City of Waterloo sends clear message to state legislators - KWWL - Eastern Iowa Breaking News, Weather, Closings

City of Waterloo sends clear message to state legislators

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One city sending a message to state legislators.

Waterloo City Council approving two resolutions, Monday night.

The first resolution is in response to the state's recent changes to limit collective bargaining rights for city employees.

The second a blanket statement to the state in support of city rights. 

As you will remember, lawmakers, cut things like health benefits and working conditions from the mandatory bargaining rights last month.

Public safety employees were the only ones not affected by the changes.

The new law bringing high emotions during the process and those emotions were present at Monday's city council.

"I abstain." said Councilman Steve Schmitt.

"Coward," yelled someone in the crowd.

"Piece of s***," yelled someone in the crowd.

City workers, voicing their disdain when Councilmen Steve Schmitt and Tom Lind both abstained from the vote.

The rest of the councilmen present at the meeting, voting yes on a resolution stating the city supports Waterloo City Workers and recognizes their right to bargaining all aspect of their job standards, despite the state saying otherwise.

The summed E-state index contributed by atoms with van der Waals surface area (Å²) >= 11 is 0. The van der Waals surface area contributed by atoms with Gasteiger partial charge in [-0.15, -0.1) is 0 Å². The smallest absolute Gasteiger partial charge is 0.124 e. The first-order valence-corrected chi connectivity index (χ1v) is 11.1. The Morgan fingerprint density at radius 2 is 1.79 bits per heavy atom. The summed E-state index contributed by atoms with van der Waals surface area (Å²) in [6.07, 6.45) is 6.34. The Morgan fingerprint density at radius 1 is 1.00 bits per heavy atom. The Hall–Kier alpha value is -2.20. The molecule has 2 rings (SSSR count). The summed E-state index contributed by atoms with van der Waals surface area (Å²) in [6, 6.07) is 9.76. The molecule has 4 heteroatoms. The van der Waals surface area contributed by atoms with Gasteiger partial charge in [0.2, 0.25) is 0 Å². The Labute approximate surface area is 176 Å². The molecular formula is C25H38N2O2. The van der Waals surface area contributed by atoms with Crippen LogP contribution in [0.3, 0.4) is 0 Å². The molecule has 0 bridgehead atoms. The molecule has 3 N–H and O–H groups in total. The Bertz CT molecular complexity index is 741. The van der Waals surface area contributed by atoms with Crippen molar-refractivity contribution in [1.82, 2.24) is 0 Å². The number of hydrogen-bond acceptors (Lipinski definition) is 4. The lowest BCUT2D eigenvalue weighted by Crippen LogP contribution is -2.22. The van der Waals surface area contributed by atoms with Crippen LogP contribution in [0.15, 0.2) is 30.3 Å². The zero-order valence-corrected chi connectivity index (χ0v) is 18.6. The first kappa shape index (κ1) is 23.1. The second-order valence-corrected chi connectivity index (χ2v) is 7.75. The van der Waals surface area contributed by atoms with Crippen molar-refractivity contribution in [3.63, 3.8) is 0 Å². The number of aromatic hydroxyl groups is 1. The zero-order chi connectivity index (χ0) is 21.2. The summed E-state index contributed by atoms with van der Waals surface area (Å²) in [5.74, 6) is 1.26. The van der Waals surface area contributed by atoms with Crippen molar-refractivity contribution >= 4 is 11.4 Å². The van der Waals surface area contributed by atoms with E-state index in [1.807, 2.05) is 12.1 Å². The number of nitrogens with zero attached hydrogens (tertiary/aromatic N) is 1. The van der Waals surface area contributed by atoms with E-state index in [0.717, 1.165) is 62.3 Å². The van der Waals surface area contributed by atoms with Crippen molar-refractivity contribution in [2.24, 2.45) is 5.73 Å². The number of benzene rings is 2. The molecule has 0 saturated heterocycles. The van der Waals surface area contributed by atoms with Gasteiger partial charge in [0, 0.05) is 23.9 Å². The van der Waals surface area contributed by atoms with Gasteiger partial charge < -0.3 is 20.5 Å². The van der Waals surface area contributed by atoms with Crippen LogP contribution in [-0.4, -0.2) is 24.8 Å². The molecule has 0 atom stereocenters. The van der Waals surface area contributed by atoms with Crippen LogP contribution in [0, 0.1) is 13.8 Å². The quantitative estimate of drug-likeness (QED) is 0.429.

"It is not a waste of time to support our workers. It is not a waste of time to support their rights to collective bargaining. . . It created divisions between public safety employees and our other public employees and I found that despicable. This resolution is a way to say to all of our public employees. . .that you all are important," said Councilman Pat Morrissey.

The city is only required to give workers like those who repair your street, the right to negotiate wages.

On the other hand, police and firefighters kept their right to negotiate benefits, working conditions and other parts of the job.

Waterloo, now saying, all works should have the same bargaining rights.

However, Councilman Schmitt says city council is not the place for this discussion.

"This motion is a purely political motion. It will have no impact, other than reaffirming to the folks in Des Moines that the City of Waterloo seems to think that it can operate differently," said Schmitt.

The city attorney telling KWWL, the resolution has no legally binding effects.

It is simply a statement of support, one the many city employees present at the meeting say they appreciate.

The second resolution passed by council says the city doesn't approve of any legislation that aims, "now or in the future to eliminate, diminish, or rescind Iowa's long stand history and legal precedent of home rule/local control."

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